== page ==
Intel Corporation (Santa Clara, CA) earned U.S. Patent 7,704,791 for packaging of integrated circuits with carbon nanotube arrays to enhance heat dissipation through a thermal interface
According to inventors Valery M. Dubin and Thomas S. Dory a layer of metal is formed on a backside of a semiconductor wafer. Then, a porous layer is formed on the metal layer. A barrier layer of the porous layer at the bottom of the pores is thinned down. Then, a catalyst is deposited at the bottom of the pores. Carbon nanotubes are then grown in the pores. Another layer of metal is then formed over the porous layer and the carbon nanotubes. The semiconductor wafer is then separated into microelectronic dies. The dies are bonded to a semiconductor substrate, a heat spreader is placed on top of the die, and a semiconductor package resulting from such assembly is sealed. A thermal interface is formed on the top of the heat spreader. Then a heat sink is placed on top of the thermal interface.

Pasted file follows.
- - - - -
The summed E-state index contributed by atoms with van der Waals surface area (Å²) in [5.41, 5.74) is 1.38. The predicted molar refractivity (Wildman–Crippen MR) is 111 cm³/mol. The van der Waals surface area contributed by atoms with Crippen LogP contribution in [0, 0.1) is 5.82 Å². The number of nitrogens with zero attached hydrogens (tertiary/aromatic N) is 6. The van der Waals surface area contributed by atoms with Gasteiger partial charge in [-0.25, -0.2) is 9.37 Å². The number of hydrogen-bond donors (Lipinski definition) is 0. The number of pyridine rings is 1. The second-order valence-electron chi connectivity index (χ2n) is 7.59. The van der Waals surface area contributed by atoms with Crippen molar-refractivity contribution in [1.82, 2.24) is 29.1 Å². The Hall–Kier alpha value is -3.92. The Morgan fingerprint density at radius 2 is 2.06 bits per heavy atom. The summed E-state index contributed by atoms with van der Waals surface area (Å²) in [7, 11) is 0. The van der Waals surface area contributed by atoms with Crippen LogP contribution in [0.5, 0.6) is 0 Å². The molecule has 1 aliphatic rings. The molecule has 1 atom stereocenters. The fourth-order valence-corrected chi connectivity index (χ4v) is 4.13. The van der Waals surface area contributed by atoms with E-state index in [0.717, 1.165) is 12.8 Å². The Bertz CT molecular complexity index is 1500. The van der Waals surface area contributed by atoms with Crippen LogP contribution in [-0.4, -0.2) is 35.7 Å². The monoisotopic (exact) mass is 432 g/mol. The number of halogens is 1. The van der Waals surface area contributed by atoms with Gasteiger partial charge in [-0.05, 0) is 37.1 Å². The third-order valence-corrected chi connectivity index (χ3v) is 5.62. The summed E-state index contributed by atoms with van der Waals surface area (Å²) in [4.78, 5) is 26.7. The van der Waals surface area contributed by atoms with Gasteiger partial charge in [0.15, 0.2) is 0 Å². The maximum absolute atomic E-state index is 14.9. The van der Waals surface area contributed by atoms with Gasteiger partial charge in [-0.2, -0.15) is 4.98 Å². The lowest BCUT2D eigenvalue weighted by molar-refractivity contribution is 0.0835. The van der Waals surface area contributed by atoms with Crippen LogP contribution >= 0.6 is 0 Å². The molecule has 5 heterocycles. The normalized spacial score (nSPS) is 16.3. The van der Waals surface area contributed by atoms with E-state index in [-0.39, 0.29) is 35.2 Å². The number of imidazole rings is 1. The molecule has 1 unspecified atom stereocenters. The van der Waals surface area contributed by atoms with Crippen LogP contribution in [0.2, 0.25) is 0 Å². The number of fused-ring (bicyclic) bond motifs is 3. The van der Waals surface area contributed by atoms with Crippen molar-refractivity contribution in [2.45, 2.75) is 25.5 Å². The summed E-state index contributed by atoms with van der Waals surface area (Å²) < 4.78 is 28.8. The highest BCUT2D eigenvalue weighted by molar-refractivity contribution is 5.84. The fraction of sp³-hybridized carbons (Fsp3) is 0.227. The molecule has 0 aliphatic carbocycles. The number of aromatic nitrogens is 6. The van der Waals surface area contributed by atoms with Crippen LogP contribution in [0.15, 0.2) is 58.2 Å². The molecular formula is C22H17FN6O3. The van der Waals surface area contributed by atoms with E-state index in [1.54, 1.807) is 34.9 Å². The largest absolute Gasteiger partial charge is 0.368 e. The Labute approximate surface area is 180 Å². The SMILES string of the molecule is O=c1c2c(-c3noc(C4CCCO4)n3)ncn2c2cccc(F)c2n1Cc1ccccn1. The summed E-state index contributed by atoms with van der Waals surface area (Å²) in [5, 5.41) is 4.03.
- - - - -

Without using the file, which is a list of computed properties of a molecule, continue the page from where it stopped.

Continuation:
As illustrated in FIG. 13, after the package (68) has been sealed a thermal interface (70) is added to the top of the heat spreader (62). A heat sink (72) is then placed on top of the package (68) to form a complete electronic assembly (74). The heat sink 72 is a thermally conductive member having a base portion (76) and heat sink fins (78). The heat sink( 72) has a rectangular cross-section a width (80) of 140 mm.
One advantage is that a thermal interface with a higher thermal conductivity is provided, especially when compared with thermal greases and metallic layers. Another advantage is that the thermal interface has a high mechanical strength. A further advantage is that a chemical bond is provided between the carbon nanotubes and the integrated circuit which promotes transfer of heat. A further advantage is that an improved contact between the integrated circuit and the thermal materials is provided. A further advantage is that a thinner and more uniform thermal interface is provided.